Barry Desmond

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Barry Desmond
Member of the European Court of Auditors
In office
13 July 1994 – 1 March 2000
Preceded by Richie Ryan
Succeeded by Máire Geoghegan-Quinn
Minister for Health
In office
14 December 1982 – 20 January 1987
Taoiseach Garret FitzGerald
Preceded by Michael Woods
Succeeded by John Boland
Minister for Social Welfare
In office
14 December 1982 – 14 February 1986
Taoiseach Garret FitzGerald
Preceded by Michael Woods
Succeeded by Gemma Hussey
Deputy Leader of the Labour Party
In office
22 February 1982 – 4 July 1989
Leader Dick Spring
Preceded by New office
Succeeded by Ruairi Quinn
Member of the European Parliament
In office
1 July 1989 – 22 May 1994
Constituency Dublin
Teachta Dála
In office
June 1977 – June 1989
Constituency Dún Laoghaire
In office
June 1969 – June 1977
Constituency Dún Laoghaire and Rathdown
Personal details
Born Barry Seán Desmond
(1935-05-15) 15 May 1935 (age 83)
Cork City, Ireland
Nationality Irish
Political party Labour Party
Spouse(s) Stella Murphy (m. 1960)
Children 4
Education Coláiste Chríost Rí, Cork
Alma mater

Barry Seán Desmond (born 15 May 1935) is an Irish former Labour Party politician who served as a Member of the European Court of Auditors from 1994 to 2000, and as Minister for Health and Minister for Social Welfare between 1982 and 1987. He served as a Member of the European Parliament (MEP) from 1989 to 1994, and as a Teachta Dála (TD) from 1969 to 1989.[1]

He was born in Cork in 1935, and was educated at Coláiste Chríost Rí, the School of Commerce and University College Cork. He became a trade union official with the ITGWU (known later as SIPTU) and the Irish Congress of Trade Unions. His father Cornelius (Con) was Lord Mayor of Cork in 1965–66.[2]

Desmond first entered Dáil Éireann at the 1969 general election, when he was elected as a Labour Party TD for Dún Laoghaire and Rathdown. He retained his seat there in 1973 and was then elected in 1977 at Dún Laoghaire, where he won a seat at every election until his retirement from the Dáil in 1989.[3] From 1981 to 1982 he served as Minister of State at the Department of Finance, under Garret FitzGerald as Taoiseach. In 1982, after Michael O'Leary's resignation as Labour Party leader, Dick Spring was elected as the party's new leader and Desmond was chosen as his deputy.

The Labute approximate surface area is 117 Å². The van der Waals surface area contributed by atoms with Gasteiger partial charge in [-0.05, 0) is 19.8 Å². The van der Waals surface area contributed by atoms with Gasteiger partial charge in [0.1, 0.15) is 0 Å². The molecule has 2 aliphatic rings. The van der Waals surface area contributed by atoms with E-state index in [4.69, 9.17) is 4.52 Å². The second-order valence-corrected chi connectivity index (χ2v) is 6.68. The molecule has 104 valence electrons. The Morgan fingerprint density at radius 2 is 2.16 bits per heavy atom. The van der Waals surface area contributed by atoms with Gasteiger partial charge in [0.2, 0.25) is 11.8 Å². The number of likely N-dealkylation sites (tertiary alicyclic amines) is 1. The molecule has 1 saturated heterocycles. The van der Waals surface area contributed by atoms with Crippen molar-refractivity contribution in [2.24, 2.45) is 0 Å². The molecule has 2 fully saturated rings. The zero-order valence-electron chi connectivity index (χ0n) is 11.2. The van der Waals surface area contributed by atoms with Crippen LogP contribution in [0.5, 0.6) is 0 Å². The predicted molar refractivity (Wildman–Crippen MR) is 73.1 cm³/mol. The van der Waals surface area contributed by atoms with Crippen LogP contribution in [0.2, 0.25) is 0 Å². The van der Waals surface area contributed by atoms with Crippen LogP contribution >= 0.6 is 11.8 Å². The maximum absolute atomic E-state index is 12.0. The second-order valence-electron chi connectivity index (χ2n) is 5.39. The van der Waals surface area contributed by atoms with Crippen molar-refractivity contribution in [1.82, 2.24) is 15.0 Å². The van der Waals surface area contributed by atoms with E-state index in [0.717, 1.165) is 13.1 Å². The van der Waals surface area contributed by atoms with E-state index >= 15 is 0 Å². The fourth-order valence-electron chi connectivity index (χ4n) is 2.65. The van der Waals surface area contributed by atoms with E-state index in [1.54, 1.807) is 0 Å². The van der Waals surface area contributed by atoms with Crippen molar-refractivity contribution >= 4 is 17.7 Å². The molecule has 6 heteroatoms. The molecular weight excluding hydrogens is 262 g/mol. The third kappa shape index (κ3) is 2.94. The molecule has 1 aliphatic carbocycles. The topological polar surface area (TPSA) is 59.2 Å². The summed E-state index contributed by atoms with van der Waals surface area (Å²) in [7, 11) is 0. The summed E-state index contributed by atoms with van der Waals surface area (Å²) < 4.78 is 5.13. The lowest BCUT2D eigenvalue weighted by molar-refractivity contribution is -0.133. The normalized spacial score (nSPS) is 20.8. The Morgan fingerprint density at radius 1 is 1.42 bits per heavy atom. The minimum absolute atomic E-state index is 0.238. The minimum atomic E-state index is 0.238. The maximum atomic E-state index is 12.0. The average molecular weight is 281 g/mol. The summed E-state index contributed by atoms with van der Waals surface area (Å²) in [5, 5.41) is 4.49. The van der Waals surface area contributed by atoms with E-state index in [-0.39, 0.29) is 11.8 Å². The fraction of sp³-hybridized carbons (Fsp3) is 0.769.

Fine Gael and the Labour Party together gained a majority in the November 1982 general election. In the second FitzGerald administration, Desmond was appointed Minister for Social Welfare and Minister for Health. FitzGerald began a major cabinet reshuffle in February 1986, with the intention to appoint him as Minister for Justice; Desmond refused, and Spring supported him in that attitude. The outcome was that he remained as Minister for Health while Gemma Hussey took on the Social Welfare portfolio.[4] Desmond resigned from his remaining ministerial post on 20 January 1987, along with the other Labour ministers, bringing about the collapse of the government.

At the 1987 general election Fianna Fáil returned to power. Desmond did not contest the 1989 general election, and on 15 June 1989 he was elected as a Labour Member of the European Parliament (MEP) for Dublin, serving until 1994. He was then a member of the European Court of Auditors from 1994 to 2000, being replaced by Máire Geoghegan-Quinn.

He was elected president of the Maritime Institute of Ireland on 18 November 2006. He remains a member of the Council of the Maritime Institute of Ireland. As president he oversaw the revision of its articles of association and the securing of €3.2 million funding for the restoration of Mariners' Church, Dún Laoghaire, which houses the National Maritime Museum of Ireland.


  1. ^ "Mr. Barry Desmond". Oireachtas Members Database. Retrieved 4 November 2012.
  2. ^ "Macroom Road". Retrieved 4 November 2012.
  3. ^ "Barry Desmond". Retrieved 4 November 2012.
  4. ^ Kenny, Shane and Keane, Fergal, Irish Politics Now: 'This Week' Guide to the 25th Dáil, Dingle, Co. Kerry: Brandon/RTÉ, 1987, page 66

External links

  • Desmond, Barry (June 2009). No Workers' Republic - Reflections on Labour and Ireland 1913–1967. Dublin: Watchword. ISBN 978-0-9557249-3-0.
  • European Parliament profile
Political offices
Preceded by
Michael Woods
Minister for Social Welfare
Succeeded by
Gemma Hussey
Minister for Health
Succeeded by
John Boland
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